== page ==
President Joe Biden has not yet decided whether to pull out the 2,500 U.S. troops and is considering whether they should remain in Afghanistan for another six months, according to a U.S. official.
In his first visit to Afghanistan as defense secretary, Austin met with Afghan President Ashraf Ghani and with Gen. Scott Miller, the top U.S. commander in Afghanistan.
Austin's visit was carried out under tight security restrictions and reporters accompanying Austin were asked not to report the visit until after he had left the country.
The visit comes as Biden has to decide soon whether all American troops will leave Afghanistan as laid out in the peace agreement the Trump administration reached with the Taliban last year.
In an exclusive interview earlier this week, Biden told ABC News' George Stephanopoulos that a troop pullout "could happen, but it is tough." If the deadline is extended, Biden added that it would not be by "a lot longer."
"I'm in the process of making that decision now as to when they'll leave," Biden told Stephanopoulos. "The fact is that, that was not a very solidly negotiated deal that the president, the former president, worked out. And so we're in consultation with our allies as well as the government, and that decision's going to be -- it's in process now."
Biden is still considering options presented to him by U.S. military officials that include withdrawing all U.S. troops by or close to the May 1 deadline, keeping the troops there indefinitely or keeping them there for another six months into November, according to a U.S. official.
As recently as Friday, White House officials stressed that Biden has not yet made a decision about whether to abide by the deadline set under the agreement with the Taliban.
The dilemma for Biden is that while the Taliban has stuck to the agreement and refrained from attacking U.S. military forces, it has significantly increased the number of attacks against Afghan security forces.
The Taliban's attacks against Afghan forces are seen by observers as a way for them to get leverage in long-stalled peace talks with Ghani's government.
"Clearly, the violence is too high right now and more progress needs to be made in the Afghan-led negotiations," Austin told reporters in February. "So I urge all parties to choose the path towards peace. And the violence must decrease now."
At the time Austin, also reassured NATO allies "that no matter what the outcome of our review, the United States will not undertake a hasty or disorderly withdrawal from Afghanistan that puts their forces or the alliance's reputation at risk."
"The United States has no obligation to meet the May timeline," said Mick Mulroy, a former deputy assistant secretary of defense for the Middle East and an ABC News contributor, who pointed to the Taliban's attacks as showing it is not adhering to the peace deal.
"The assessment of how many troops are needed and its duration should be based on the facts on the ground," said Mulroy. "We would all like to see the conflict in Afghanistan end and our forces return home, but we do not want to lose everything we fought so hard to gain in the process. We should not leave only to have to return and fight to get to where we are today."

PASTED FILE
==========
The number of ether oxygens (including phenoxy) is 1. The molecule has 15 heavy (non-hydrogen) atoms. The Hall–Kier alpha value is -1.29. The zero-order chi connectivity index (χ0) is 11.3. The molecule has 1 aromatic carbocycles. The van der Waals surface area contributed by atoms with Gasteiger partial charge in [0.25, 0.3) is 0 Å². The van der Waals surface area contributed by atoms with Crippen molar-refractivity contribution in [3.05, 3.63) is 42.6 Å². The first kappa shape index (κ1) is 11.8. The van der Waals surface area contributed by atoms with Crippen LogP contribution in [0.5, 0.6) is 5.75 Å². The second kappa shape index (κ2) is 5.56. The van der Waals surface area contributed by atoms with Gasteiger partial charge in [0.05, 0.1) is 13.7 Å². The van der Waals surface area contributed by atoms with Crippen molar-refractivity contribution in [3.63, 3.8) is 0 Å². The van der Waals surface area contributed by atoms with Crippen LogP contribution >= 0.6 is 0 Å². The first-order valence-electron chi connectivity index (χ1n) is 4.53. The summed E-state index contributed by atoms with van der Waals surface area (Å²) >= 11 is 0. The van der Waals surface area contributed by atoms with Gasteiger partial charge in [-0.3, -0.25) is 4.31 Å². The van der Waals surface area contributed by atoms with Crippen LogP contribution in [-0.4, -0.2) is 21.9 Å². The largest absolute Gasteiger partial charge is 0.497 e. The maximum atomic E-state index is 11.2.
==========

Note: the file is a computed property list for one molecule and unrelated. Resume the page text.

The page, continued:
In recent weeks, the Biden administration has tried to jump-start the peace talks by pushing for a permanent cease-fire and a power sharing agreement between the Taliban and the Afghan government.
In a letter to Ghani, that was later leaked, Secretary of State Antony Blinken laid out the initiative's goals and warned that Biden was still considering a full troop withdrawal.
With 40 days remaining before the possible pullout date, the clock is ticking on a withdrawal plan and what it would look like in a short amount of time.
Also, while the Pentagon said the official number of American troops in Afghanistan stands at 2,500, The New York Times recently reported that there are an additional 1,000 troops consisting of counterterrorism forces and personnel on temporary orders.
In the past, Biden has favored leaving a small counterterrorism force in Afghanistan, but it remains to be seen how that can be realized if he orders a full troop withdrawal.
"ISIS has a viable footprint in eastern Afghanistan, al-Qaida operates within Afghanistan and Pakistan. If we pull all of our forces out, the remaining security vacuum will be filled by extremists, whether they be Taliban or another designated terror organization," said Eric Oehlerich, a retired Navy SEAL and ABC News contributor.
Oehlerich favors leaving behind a mix of military and paramilitary operators who could fill roles as advisers to Afghan units trained for years by the U.S. military.
He believes those American advisers could serve as a U.S. presence that could "monitor and report on Taliban actions," in effect providing oversight for any withdrawal agreement.
"The answer shouldn't be all or nothing," he cautioned. "A blended approach will help check terror organizations using Afghanistan as a safe haven, as well as hold the Taliban to their pledges."